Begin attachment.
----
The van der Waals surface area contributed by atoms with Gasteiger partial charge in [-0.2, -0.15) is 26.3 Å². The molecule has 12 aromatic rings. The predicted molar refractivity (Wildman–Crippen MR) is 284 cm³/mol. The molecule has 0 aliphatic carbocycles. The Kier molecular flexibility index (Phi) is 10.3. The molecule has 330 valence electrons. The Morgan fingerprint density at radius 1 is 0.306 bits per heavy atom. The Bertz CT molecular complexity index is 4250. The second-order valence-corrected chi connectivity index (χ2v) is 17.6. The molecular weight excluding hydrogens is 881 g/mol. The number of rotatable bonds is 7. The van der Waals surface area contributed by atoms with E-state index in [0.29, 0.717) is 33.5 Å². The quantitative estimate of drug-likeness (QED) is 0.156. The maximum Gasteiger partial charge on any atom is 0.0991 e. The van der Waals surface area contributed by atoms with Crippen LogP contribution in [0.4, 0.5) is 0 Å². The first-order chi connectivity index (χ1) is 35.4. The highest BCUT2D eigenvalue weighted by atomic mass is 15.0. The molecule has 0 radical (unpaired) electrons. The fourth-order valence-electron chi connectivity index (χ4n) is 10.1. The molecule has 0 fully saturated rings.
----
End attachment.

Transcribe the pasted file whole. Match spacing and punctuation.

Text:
The van der Waals surface area contributed by atoms with Gasteiger partial charge in [-0.2, -0.15) is 26.3 Å². The molecule has 12 aromatic rings. The predicted molar refractivity (Wildman–Crippen MR) is 284 cm³/mol. The molecule has 0 aliphatic carbocycles. The Kier molecular flexibility index (Phi) is 10.3. The molecule has 330 valence electrons. The Morgan fingerprint density at radius 1 is 0.306 bits per heavy atom. The Bertz CT molecular complexity index is 4250. The second-order valence-corrected chi connectivity index (χ2v) is 17.6. The molecular weight excluding hydrogens is 881 g/mol. The number of rotatable bonds is 7. The van der Waals surface area contributed by atoms with E-state index in [0.29, 0.717) is 33.5 Å². The quantitative estimate of drug-likeness (QED) is 0.156. The maximum Gasteiger partial charge on any atom is 0.0991 e. The van der Waals surface area contributed by atoms with Crippen LogP contribution in [0.4, 0.5) is 0 Å². The first-order chi connectivity index (χ1) is 35.4. The highest BCUT2D eigenvalue weighted by atomic mass is 15.0. The molecule has 0 radical (unpaired) electrons. The fourth-order valence-electron chi connectivity index (χ4n) is 10.1. The molecule has 0 fully saturated rings.